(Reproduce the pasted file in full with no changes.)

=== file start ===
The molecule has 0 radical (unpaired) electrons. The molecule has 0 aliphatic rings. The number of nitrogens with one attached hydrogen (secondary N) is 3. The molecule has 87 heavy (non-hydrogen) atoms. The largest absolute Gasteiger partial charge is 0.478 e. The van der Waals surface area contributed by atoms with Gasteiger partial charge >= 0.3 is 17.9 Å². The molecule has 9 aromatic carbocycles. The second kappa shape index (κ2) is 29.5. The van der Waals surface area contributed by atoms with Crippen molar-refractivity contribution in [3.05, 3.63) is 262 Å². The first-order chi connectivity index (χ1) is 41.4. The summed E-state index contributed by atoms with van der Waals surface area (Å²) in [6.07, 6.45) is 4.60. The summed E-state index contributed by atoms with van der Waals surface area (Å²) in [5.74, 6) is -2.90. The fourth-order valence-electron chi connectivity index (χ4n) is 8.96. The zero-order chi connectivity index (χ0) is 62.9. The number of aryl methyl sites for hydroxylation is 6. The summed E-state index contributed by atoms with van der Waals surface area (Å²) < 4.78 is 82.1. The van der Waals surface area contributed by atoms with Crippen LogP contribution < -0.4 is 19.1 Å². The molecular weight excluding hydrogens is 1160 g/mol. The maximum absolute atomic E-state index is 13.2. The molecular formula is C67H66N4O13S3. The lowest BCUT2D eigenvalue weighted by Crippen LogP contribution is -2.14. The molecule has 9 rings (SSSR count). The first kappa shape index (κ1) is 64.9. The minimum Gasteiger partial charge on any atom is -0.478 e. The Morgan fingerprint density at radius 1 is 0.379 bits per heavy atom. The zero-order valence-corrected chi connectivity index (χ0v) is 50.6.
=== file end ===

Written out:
The molecule has 0 radical (unpaired) electrons. The molecule has 0 aliphatic rings. The number of nitrogens with one attached hydrogen (secondary N) is 3. The molecule has 87 heavy (non-hydrogen) atoms. The largest absolute Gasteiger partial charge is 0.478 e. The van der Waals surface area contributed by atoms with Gasteiger partial charge >= 0.3 is 17.9 Å². The molecule has 9 aromatic carbocycles. The second kappa shape index (κ2) is 29.5. The van der Waals surface area contributed by atoms with Crippen molar-refractivity contribution in [3.05, 3.63) is 262 Å². The first-order chi connectivity index (χ1) is 41.4. The summed E-state index contributed by atoms with van der Waals surface area (Å²) in [6.07, 6.45) is 4.60. The summed E-state index contributed by atoms with van der Waals surface area (Å²) in [5.74, 6) is -2.90. The fourth-order valence-electron chi connectivity index (χ4n) is 8.96. The zero-order chi connectivity index (χ0) is 62.9. The number of aryl methyl sites for hydroxylation is 6. The summed E-state index contributed by atoms with van der Waals surface area (Å²) < 4.78 is 82.1. The van der Waals surface area contributed by atoms with Crippen LogP contribution < -0.4 is 19.1 Å². The molecular weight excluding hydrogens is 1160 g/mol. The maximum absolute atomic E-state index is 13.2. The molecular formula is C67H66N4O13S3. The lowest BCUT2D eigenvalue weighted by Crippen LogP contribution is -2.14. The molecule has 9 rings (SSSR count). The first kappa shape index (κ1) is 64.9. The minimum Gasteiger partial charge on any atom is -0.478 e. The Morgan fingerprint density at radius 1 is 0.379 bits per heavy atom. The zero-order valence-corrected chi connectivity index (χ0v) is 50.6.